Laramie Gorbett, M.A.
Recent blog posts

Due to the four-month break since our last newsletter, there are more new blog articles on our site than we can feature here. Check them out all at

Including autistic people means preventing sex abuse
Autism is a challenging topic because there are a lot of people who don’t understand it or the perspectives held by autistic people. There are even movements to call us…
Self-care tactics that will benefit kids of all ages
Self-care for kids can mean many things, from learning methods for calming down to practicing an enjoyable hobby. Like adults, children experience stress, anxiety, and mood disorders that can cause…
A non-carceral approach to child sexual abuse material
“Knowing there are videos and pictures of my abuse and of me sharing nude images as a minor is embarrassing, to say the least. I constantly feel stupid that I…
Queer joy
Finding your place in the world is one of the joys of the internet. As a fairly introverted person, it’s always been easier to make friends in spaces where you…
Sexual Violence Prevention 101

This 90-minute webinar teaches the basics of a public health approach to sexual assault prevention. Topics covered include the difference between outreach, awareness, and prevention; in-depth exploration of what the social ecological model means for our prevention programming; benefits and challenges with engaging local schools; and how to mobilize community partners and create a local sexual violence prevention task force.

The free speech case of the decade goes on appeal

Should publishing stories about sex crimes be treated more seriously by the law than committing those crimes in real life? It sounds like a trick question, but this is what a Texas court apparently decided, when it imposed a 40 year term of imprisonment against Thomas Arthur for the crime of obscenity, over the contents of a taboo erotic fiction website. The United States Fifth Circuit Court of Appeals is currently considering Arthur’s appeal from that 2021 conviction, following a hearing on the appeal in September.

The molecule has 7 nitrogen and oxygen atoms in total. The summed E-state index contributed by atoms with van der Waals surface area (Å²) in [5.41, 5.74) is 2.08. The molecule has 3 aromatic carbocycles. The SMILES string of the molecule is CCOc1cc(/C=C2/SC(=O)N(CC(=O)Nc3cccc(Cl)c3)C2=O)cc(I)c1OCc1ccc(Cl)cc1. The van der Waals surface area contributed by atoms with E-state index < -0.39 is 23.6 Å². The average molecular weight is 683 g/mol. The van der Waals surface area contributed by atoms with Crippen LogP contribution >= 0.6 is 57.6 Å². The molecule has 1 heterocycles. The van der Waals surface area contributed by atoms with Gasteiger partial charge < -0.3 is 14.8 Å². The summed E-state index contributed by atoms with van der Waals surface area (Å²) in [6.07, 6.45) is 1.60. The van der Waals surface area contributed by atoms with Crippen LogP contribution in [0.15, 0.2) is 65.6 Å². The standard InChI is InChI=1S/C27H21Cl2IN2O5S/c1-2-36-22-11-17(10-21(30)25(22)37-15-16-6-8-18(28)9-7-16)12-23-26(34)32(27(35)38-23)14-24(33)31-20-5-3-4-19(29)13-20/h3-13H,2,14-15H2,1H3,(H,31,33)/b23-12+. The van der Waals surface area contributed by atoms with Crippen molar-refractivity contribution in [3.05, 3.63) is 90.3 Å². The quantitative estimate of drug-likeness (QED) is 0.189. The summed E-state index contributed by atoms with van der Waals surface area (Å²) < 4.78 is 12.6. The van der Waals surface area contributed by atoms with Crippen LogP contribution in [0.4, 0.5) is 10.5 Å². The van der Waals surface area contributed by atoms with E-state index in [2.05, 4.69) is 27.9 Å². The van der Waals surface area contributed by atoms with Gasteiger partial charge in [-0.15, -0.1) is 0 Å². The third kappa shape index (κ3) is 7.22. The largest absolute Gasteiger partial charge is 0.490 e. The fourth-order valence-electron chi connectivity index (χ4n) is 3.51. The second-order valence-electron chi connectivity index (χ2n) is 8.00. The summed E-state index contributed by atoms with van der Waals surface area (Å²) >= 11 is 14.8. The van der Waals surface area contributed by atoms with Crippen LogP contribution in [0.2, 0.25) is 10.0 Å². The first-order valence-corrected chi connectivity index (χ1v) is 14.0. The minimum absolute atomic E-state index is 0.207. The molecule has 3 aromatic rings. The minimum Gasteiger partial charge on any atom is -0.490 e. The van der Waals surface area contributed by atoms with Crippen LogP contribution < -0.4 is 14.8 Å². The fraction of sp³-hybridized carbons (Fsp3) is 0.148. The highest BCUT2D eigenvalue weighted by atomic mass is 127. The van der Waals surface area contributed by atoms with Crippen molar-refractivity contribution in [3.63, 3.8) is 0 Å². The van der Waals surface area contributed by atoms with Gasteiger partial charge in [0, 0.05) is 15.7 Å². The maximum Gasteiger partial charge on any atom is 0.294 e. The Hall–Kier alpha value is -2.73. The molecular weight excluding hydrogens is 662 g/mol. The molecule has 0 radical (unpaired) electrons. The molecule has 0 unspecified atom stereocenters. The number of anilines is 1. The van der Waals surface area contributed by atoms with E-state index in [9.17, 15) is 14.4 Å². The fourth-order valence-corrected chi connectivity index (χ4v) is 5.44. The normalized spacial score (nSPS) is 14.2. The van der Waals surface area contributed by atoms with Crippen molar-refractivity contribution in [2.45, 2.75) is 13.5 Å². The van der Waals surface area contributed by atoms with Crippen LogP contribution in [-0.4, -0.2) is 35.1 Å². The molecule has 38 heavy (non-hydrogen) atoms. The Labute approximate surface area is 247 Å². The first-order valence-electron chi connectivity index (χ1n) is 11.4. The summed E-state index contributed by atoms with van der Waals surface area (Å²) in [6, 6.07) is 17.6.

Prostasia first broke the news of the FBI’s takedown of Arthur’s website Mister Double following a raid on his property in November 2019, and later assisted his counsel in their endeavor to secure expert witnesses to testify in Arthur’s defense.

The key to his defense was that the materials over which Arthur was charged are constitutionally protected speech, because they have serious artistic and/or scientific value, in spite of covering taboo subjects including child sexuality and abuse. Psychologist Dr David Ley was slated to testify to this effect on behalf of the defendant. But the trial judge excluded Dr Ley from giving evidence, on the basis that whether the stories and drawings were obscene was a question for the jury alone. The appeal turns on whether this decision by the trial judge was correct.

Arthur’s counsel in the appeal, Lane Haygood, explained that Dr Ley intended to “talk about how the use of erotic art and material could be used – and he had actually used it – in his treatment of people with these paraphilias, and said that this was something that was commonly accepted in the clinical psychological community."

Although stories comprised the majority of the website’s content, attention focused on the hand-drawn profile pictures that the site also contained to illustrate the authors’ profile pages. One, in particular, was described by a judge as “a person's fantasy little pen drawing of an adolescent girl reclined touching herself … like a Dürer drawing from six centuries ago.” At one point during the hearing of the appeal he asked the prosecution, "is it the government's position that any drawing on the internet of an adolescent girl masturbating is felony obscenity?” Government’s counsel replied in the affirmative.